Fig 2. Characterization of the interactions between RelAp43, p105, ABIN2 and TPL2.

A. Interactions between RelAp43, p105, ABIN2 and TPL2 assessed using BRET technology. HEK 293T cells were transfected for 48h with 2 plasmids encoding for Nluc(★)- and YFP(☆)-tagged proteins before measuring BRET. p50 and STAT1 were used as controls. A threshold (doted line) was determined at 0.025 of netBRET, based on the mean+3SD values obtained from non-interacting control pairs: p50-STAT1, -ABIN2 and -TPL2. Each value represents the mean of 3 independent experiments. Error bars represent the standard deviation. B-G. Interactions between RelAp43, p105, ABIN2 or TPL2 in presence or not of a third helper protein, using PCA technology. HEK 293T cells were transfected with 4 plasmids expressing: a Glu1-, a Glu2-, a cMyc-tagged protein and a firefly luciferase for 48h before measuring both gaussia and firefly activity. Position of the tag is indicated as follow: Glu1-, Glu2- for N-ter and -Glu1, -Glu2 for C-ter. Results are the mean of the logarithm of gaussia NLR values normalized to luciferase activity in at least 4 distinct experiments. A threshold of NLR = 3.5 previously described [54] was used to define the positive results (log 3.5 = 0.54). Error bars represent the standard deviation. ***p<0.001, **p<0.01; *p<0.05.

We next study the interaction between the 4 RNAT partners using PCA (Fig 2B–2G). In comparison to BRET, here only RelAp43-p105 and p105-TPL2 interactions (stable logNLR above the 0.54 threshold) were significant (Fig 2B and 2C). This result can be explained by the high stringency required for the molecular complementation during PCA compared to the more flexible resonance energy transfer performed at nanometric distances with BRET.

In order to study more precisely the hierarchical interactions within the RNAT complex, we used PCA in the context of another third overexpressed protein (Fig 2B–2G). In these conditions, we found that the RelAp43-p105 interaction was not modified by ABIN2 nor TPL2 (Fig 2B). Similarly, a high level of interaction was observed with p105-TPL2 (Fig 2C), but in this case, it was significantly enhanced by RelAp43 (logNLR of 1.99 instead of 1.67 with the control CAT). This is more in favor of a modification of the p105-TPL2 complex induced by RelAp43 which allows the generation of a higher luciferase signal. Again, ABIN2 had not effect on p105-TPL2 complex. Moreover, a stable interaction between ABIN2 and p105 or TPL2, separately, could not be observed (Fig 2D and 2E). However, ABIN2-p105 interaction (Fig 2D) was stabilised by RelAp43 (logNLR = 0.65) and even more by TPL2 (logNLR = 1,1). In the case of the ABIN2-TPL2 interaction (Fig 2E), it was only stabilized by p105 (logNLR = 0.86). Regarding RelAp43, the collaboration of p105 was mandatory to stabilize its interaction with ABIN2 (Fig 2F) or TPL2 (Fig 2G) with a logNLR of 1.1 and 1.3, respectively. This further establishes the crucial role of p105, TPL2 and a second NF-κB protein such as RelAp43, in the initiation of the RNAT complex. Altogether, the BRET results (Fig 2A) showing the strongest signal for ABIN2-TPL2 interaction (netBRET = 0.093) and the PCA results (Fig 2B–2G), demonstrate the participation of ABIN2 to the RNAT complex through its interaction with both TPL2 and p105, p105 binding itself to RelAp43, to form a quaternary RNAT complex.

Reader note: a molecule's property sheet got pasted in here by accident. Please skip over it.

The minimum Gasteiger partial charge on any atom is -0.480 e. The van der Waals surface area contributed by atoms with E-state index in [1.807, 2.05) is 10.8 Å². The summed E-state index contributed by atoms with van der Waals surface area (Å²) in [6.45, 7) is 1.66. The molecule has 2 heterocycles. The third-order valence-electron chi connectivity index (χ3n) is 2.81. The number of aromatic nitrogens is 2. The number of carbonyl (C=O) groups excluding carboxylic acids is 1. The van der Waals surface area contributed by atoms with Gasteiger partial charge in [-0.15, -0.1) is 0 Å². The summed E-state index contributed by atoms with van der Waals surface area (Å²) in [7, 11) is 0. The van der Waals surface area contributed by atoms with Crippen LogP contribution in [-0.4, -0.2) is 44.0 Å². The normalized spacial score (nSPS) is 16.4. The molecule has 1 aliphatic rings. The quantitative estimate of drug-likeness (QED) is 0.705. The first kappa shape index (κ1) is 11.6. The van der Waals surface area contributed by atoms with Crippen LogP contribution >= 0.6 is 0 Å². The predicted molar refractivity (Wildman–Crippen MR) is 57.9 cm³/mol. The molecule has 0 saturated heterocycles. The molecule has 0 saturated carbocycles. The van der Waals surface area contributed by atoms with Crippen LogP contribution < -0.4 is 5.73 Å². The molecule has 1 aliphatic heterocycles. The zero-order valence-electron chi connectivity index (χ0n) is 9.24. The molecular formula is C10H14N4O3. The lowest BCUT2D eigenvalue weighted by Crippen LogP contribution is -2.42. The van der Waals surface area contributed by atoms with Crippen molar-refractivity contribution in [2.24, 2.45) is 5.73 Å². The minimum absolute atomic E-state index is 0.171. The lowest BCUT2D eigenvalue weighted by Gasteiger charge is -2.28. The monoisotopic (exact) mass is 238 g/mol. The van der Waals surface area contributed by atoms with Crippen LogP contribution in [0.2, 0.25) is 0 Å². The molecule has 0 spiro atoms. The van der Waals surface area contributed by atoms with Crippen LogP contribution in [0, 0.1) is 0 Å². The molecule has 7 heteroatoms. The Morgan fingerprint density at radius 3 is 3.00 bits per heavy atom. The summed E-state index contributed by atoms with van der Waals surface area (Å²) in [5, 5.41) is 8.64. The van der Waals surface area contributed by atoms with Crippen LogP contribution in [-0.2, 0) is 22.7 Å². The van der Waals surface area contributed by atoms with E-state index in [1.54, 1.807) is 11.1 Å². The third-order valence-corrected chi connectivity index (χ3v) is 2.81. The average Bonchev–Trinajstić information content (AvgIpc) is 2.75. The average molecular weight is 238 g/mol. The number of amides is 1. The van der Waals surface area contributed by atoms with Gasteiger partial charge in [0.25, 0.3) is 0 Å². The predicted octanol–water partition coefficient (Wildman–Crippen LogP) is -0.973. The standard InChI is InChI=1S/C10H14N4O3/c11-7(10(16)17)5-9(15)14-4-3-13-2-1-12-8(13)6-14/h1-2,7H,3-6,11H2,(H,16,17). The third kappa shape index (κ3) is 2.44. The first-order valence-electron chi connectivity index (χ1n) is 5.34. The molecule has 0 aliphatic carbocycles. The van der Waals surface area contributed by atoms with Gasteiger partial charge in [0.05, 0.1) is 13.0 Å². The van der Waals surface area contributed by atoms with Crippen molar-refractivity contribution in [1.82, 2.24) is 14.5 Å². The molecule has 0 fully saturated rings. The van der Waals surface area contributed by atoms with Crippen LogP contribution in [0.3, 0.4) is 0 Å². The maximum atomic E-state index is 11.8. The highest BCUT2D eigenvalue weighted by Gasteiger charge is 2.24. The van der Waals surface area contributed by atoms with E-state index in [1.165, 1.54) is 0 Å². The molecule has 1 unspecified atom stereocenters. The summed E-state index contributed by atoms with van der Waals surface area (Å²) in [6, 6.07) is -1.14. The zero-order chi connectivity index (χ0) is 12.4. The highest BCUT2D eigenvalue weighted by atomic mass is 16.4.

Tha virus excludes ABIN2 from the RNAT complex

In order to confirm the role of rabies virus proteins in the modulation of the composition and activities of the RNAT complex and more specifically on interactions involving ABIN2, we performed a PCA using 3 partners, as described in Fig 2B, but in the context of viral infection (Fig 3). To do so, we used the Tha and SAD viruses which M proteins were previously described as differentially targeting the NF-κB pathway [2].

Fig 3. ABIN2 is excluded from a RelAp43-p105-TPL2 complex during Tha infection.

Interactions between ABIN2 and RelAp43 (A), TPL2 (B) or p105 (C), using PCA technology, in combination with a third protein: mCAT, mp105 or mTPL2, and infected or not by Tha or SAD virus. HEK293T cells were infected at a MOI of 1 and transfected 3h later with 4 plasmids expressing: a Glu1-, a Glu2-, a cMyc-tagged protein and a firefly luciferase for 48h before measuring both gaussia and firefly activity. Position of the tag is indicated as follow: Glu1-, Glu2- for N-ter and -Glu1, -Glu2 for C-ter. Results are the mean of the logarithm of gaussia NLR values normalized to luciferase activity of at least 4 distinct experiments. A threshold of NLR = 3.5 previously described [54] was used to define the positive results (log 3.5 = 0.54). Error bars represent the standard deviation. **p<0.01; *p<0.05.